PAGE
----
Alternative Care for the Mind and Body Session 3 Mind and Movement Jennifer Kitchen July 3, 2013
“If we could give every individual the right amount of nourishment and exercise, not too little and not too much, we would have found the safest way to health.” Hippocrates
Overview Ancient beliefs Qigong Tai Chi Yoga
Ancient Beliefs Subtle Vital Energy Qi, Chi, Ki, Prana Breathe, Vital Substance, Radiant Energy, Life Force Aura ~ Meridians ~ Chakras
Ancient Beliefs The Three Bodies • Physical, Astral, and Causal • Body, Mind, and Breathe • (Kaminoff, 2007)
Qigong Tao • The Way / Universal Order • “That which lets now the dark, now the light appear is Tao” • (Wilhelm and Baynes, 1967) • “Use stillness to deal with all things changing” • (Tse, 2004) The 3 Principles of Tao Change Contradiction Holism (Micozzi, 2011)
Qigong The cultivation of a relationship with the energy that circulates and flows through your being
Qigong Eight Pieces of Brocade (ba duan jin) • Simple set of exercises that cultivate • energy, flexibility, health, and awareness • (Draffan, 2009)
T’ai Chi Ch’uan Meditation with Movement Sequence of slow, graceful movements Excellent therapeutic exercise Relaxes the muscles Slows the mind Holistic (Gibbon, 2008)
T’ai Chi Ch’uan Golden Principles Keep body erect and everything relaxed Maintain rigidly the heel and toes principles for all foot movements Coordinate movements of upper and lower body Ensure continuity of movements Movements should follow curved or circular form Study the Chinese breathing systems (Gibbon, 2008)
Yoga Personal Journey Who am I? Why am I Here? What is the Nature of Suffering? What is the Method of Escaping Suffering?
Yoga For Health Yoga can… Beneficial in pulmonary and cardiovascular conditions Lower blood pressure Balance metabolic functions Boost immunity Relieve stress (Micozzi, 2011)
Time to Relax “Spiritual relationship is far more precious than physical. Physical relationship divorced from spiritual is body without soul.” Mahatma Gandhi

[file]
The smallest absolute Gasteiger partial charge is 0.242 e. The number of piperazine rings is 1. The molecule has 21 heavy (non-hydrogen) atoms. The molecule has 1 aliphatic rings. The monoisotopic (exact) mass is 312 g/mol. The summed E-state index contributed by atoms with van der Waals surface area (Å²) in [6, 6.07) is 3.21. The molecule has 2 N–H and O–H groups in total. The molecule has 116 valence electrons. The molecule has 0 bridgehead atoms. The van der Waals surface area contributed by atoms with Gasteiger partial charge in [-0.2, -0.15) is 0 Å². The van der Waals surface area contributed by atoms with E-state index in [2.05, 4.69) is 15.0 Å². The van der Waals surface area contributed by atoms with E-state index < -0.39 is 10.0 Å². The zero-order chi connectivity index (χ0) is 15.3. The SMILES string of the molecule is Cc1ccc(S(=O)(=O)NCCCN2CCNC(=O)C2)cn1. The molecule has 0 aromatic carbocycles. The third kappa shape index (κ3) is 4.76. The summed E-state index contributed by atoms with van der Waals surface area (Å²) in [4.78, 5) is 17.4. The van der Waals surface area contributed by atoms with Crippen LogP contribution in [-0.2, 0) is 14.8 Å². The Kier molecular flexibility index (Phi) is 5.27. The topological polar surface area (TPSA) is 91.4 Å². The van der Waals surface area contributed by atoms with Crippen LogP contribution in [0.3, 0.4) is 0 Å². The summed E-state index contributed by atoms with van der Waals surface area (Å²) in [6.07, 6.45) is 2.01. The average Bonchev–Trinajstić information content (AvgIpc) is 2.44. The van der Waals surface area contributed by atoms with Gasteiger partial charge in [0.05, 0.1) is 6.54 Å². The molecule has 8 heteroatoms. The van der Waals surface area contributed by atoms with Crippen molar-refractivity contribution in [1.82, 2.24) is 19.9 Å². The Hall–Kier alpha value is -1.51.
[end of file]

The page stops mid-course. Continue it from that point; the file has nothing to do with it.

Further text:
References Draffan, G., (2009). Moving in Awareness: Eight Pieces of Brocade. Retrieved from http://www.naturalawareness.net/qigong.pdf Feinstein, D. and Eden, D., (2008). Six Pillars of Energy Medicine: clinical strengths of a complementary paradigm. Alternative Therapies, 14:1, 44-54. Retrieved from http://www.innersource.net/em/images/6_Pillars_of_EM.pdf Gibbon, H., (2008). The Chinese Art of T’ai Chi Ch’uan: the first five steps. Retrieved from http://www.howardgibbon.com/Free%20Tai%20Chi%20eBook%20Download.pdf Kaminoff, L., (2007). Yoga Anatomy (Adobe PDF). Human Kinetics: IL. Micozzi, M.S., (2011). Fundamentals of Complementary and Alternative Medicine (fourth edition). Missouri; Saunders Elsevier. President's Council on Fitness, Sports & Nutrition, (n.d.). Dietary Guidelines for Americans. Retrieved from http://www.fitness.gov/eat-healthy/dietary-guidelines-for-americans/ President's Council on Fitness, Sports & Nutrition, (n.d.). Physical Activity Guidelines for Americans. Retrieved from http://www.fitness.gov/be-active/physical-activity-guidelines-for-americans/ Tse, M., (2004). Qigong for healing and relaxation. St. Martin’s Griffin: NY. Wilhelm, R. and Baynes, C., (1967). The I Ching or Book of Changes. Bollingen: NY.